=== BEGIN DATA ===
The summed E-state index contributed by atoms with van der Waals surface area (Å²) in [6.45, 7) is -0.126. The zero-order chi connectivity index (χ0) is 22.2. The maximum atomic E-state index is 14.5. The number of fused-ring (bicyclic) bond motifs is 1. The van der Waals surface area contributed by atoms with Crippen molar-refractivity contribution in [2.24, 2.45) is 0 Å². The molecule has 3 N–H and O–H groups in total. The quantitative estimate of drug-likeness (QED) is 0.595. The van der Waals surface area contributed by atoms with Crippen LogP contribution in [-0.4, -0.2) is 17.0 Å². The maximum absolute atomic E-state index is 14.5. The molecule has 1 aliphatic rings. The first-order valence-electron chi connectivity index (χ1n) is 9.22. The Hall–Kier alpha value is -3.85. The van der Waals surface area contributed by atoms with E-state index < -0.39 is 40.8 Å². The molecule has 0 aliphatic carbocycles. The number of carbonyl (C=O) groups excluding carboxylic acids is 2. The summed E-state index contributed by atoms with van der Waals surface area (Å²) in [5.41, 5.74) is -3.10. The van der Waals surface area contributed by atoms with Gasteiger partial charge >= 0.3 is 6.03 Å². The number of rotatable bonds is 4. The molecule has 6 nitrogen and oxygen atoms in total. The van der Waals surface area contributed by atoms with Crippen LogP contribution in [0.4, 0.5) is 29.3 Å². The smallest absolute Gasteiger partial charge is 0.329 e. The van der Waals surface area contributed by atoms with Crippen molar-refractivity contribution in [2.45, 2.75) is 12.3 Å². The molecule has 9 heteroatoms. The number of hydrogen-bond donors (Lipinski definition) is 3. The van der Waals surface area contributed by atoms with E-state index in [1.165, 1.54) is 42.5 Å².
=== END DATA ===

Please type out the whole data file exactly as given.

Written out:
The summed E-state index contributed by atoms with van der Waals surface area (Å²) in [6.45, 7) is -0.126. The zero-order chi connectivity index (χ0) is 22.2. The maximum atomic E-state index is 14.5. The number of fused-ring (bicyclic) bond motifs is 1. The van der Waals surface area contributed by atoms with Crippen molar-refractivity contribution in [2.24, 2.45) is 0 Å². The molecule has 3 N–H and O–H groups in total. The quantitative estimate of drug-likeness (QED) is 0.595. The van der Waals surface area contributed by atoms with Crippen LogP contribution in [-0.4, -0.2) is 17.0 Å². The maximum absolute atomic E-state index is 14.5. The molecule has 1 aliphatic rings. The first-order valence-electron chi connectivity index (χ1n) is 9.22. The Hall–Kier alpha value is -3.85. The van der Waals surface area contributed by atoms with E-state index < -0.39 is 40.8 Å². The molecule has 0 aliphatic carbocycles. The number of carbonyl (C=O) groups excluding carboxylic acids is 2. The summed E-state index contributed by atoms with van der Waals surface area (Å²) in [5.41, 5.74) is -3.10. The van der Waals surface area contributed by atoms with Gasteiger partial charge >= 0.3 is 6.03 Å². The number of rotatable bonds is 4. The molecule has 6 nitrogen and oxygen atoms in total. The van der Waals surface area contributed by atoms with Crippen LogP contribution in [0.4, 0.5) is 29.3 Å². The smallest absolute Gasteiger partial charge is 0.329 e. The van der Waals surface area contributed by atoms with Crippen molar-refractivity contribution in [2.45, 2.75) is 12.3 Å². The molecule has 9 heteroatoms. The number of hydrogen-bond donors (Lipinski definition) is 3. The van der Waals surface area contributed by atoms with E-state index in [1.165, 1.54) is 42.5 Å².